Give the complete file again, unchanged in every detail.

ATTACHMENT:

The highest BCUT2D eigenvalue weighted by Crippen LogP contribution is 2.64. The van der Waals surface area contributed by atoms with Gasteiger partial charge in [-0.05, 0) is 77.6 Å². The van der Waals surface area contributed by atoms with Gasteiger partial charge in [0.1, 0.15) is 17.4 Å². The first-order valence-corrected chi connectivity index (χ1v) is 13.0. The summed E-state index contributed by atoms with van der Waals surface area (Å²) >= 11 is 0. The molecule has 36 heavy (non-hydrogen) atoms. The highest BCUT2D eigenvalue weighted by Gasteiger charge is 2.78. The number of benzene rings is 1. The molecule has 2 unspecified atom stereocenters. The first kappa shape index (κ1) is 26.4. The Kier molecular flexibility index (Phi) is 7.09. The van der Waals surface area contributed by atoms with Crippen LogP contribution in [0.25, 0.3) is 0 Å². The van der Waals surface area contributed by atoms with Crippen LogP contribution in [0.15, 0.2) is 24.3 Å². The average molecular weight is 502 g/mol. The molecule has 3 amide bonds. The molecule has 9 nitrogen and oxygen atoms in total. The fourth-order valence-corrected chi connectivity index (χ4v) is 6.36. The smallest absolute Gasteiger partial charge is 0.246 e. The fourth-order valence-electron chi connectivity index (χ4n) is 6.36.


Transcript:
The highest BCUT2D eigenvalue weighted by Crippen LogP contribution is 2.64. The van der Waals surface area contributed by atoms with Gasteiger partial charge in [-0.05, 0) is 77.6 Å². The van der Waals surface area contributed by atoms with Gasteiger partial charge in [0.1, 0.15) is 17.4 Å². The first-order valence-corrected chi connectivity index (χ1v) is 13.0. The summed E-state index contributed by atoms with van der Waals surface area (Å²) >= 11 is 0. The molecule has 36 heavy (non-hydrogen) atoms. The highest BCUT2D eigenvalue weighted by Gasteiger charge is 2.78. The number of benzene rings is 1. The molecule has 2 unspecified atom stereocenters. The first kappa shape index (κ1) is 26.4. The Kier molecular flexibility index (Phi) is 7.09. The van der Waals surface area contributed by atoms with Crippen LogP contribution in [0.25, 0.3) is 0 Å². The van der Waals surface area contributed by atoms with Crippen LogP contribution in [0.15, 0.2) is 24.3 Å². The average molecular weight is 502 g/mol. The molecule has 3 amide bonds. The molecule has 9 nitrogen and oxygen atoms in total. The fourth-order valence-corrected chi connectivity index (χ4v) is 6.36. The smallest absolute Gasteiger partial charge is 0.246 e. The fourth-order valence-electron chi connectivity index (χ4n) is 6.36.